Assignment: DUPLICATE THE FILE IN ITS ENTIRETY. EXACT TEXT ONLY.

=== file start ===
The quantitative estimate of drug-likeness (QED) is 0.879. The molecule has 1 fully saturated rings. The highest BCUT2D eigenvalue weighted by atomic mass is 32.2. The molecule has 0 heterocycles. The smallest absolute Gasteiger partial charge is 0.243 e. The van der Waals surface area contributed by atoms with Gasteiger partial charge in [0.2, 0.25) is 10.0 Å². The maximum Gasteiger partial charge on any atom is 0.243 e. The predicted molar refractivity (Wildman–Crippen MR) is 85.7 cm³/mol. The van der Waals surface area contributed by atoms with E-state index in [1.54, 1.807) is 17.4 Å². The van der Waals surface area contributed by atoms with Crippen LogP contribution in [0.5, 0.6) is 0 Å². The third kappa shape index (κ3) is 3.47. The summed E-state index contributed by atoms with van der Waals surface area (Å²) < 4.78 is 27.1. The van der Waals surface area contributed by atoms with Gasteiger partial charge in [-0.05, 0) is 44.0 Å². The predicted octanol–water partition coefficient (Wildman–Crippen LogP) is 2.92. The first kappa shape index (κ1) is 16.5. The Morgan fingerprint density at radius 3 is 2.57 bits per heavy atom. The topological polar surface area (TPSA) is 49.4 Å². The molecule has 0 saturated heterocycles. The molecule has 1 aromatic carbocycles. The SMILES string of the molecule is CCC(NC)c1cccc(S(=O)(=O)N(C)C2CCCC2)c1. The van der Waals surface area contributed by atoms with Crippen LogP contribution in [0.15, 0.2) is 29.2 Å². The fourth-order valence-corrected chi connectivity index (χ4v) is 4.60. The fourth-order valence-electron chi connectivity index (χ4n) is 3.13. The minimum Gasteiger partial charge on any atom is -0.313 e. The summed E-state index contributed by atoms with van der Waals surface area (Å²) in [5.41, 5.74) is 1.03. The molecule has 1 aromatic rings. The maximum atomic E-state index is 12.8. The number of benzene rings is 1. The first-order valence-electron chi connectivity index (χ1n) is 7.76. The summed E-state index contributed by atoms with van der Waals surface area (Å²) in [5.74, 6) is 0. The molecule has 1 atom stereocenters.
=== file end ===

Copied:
The quantitative estimate of drug-likeness (QED) is 0.879. The molecule has 1 fully saturated rings. The highest BCUT2D eigenvalue weighted by atomic mass is 32.2. The molecule has 0 heterocycles. The smallest absolute Gasteiger partial charge is 0.243 e. The van der Waals surface area contributed by atoms with Gasteiger partial charge in [0.2, 0.25) is 10.0 Å². The maximum Gasteiger partial charge on any atom is 0.243 e. The predicted molar refractivity (Wildman–Crippen MR) is 85.7 cm³/mol. The van der Waals surface area contributed by atoms with E-state index in [1.54, 1.807) is 17.4 Å². The van der Waals surface area contributed by atoms with Crippen LogP contribution in [0.5, 0.6) is 0 Å². The third kappa shape index (κ3) is 3.47. The summed E-state index contributed by atoms with van der Waals surface area (Å²) < 4.78 is 27.1. The van der Waals surface area contributed by atoms with Gasteiger partial charge in [-0.05, 0) is 44.0 Å². The predicted octanol–water partition coefficient (Wildman–Crippen LogP) is 2.92. The first kappa shape index (κ1) is 16.5. The Morgan fingerprint density at radius 3 is 2.57 bits per heavy atom. The topological polar surface area (TPSA) is 49.4 Å². The molecule has 0 saturated heterocycles. The molecule has 1 aromatic carbocycles. The SMILES string of the molecule is CCC(NC)c1cccc(S(=O)(=O)N(C)C2CCCC2)c1. The van der Waals surface area contributed by atoms with Crippen LogP contribution in [0.15, 0.2) is 29.2 Å². The fourth-order valence-corrected chi connectivity index (χ4v) is 4.60. The fourth-order valence-electron chi connectivity index (χ4n) is 3.13. The minimum Gasteiger partial charge on any atom is -0.313 e. The summed E-state index contributed by atoms with van der Waals surface area (Å²) in [5.41, 5.74) is 1.03. The molecule has 1 aromatic rings. The maximum atomic E-state index is 12.8. The number of benzene rings is 1. The first-order valence-electron chi connectivity index (χ1n) is 7.76. The summed E-state index contributed by atoms with van der Waals surface area (Å²) in [5.74, 6) is 0. The molecule has 1 atom stereocenters.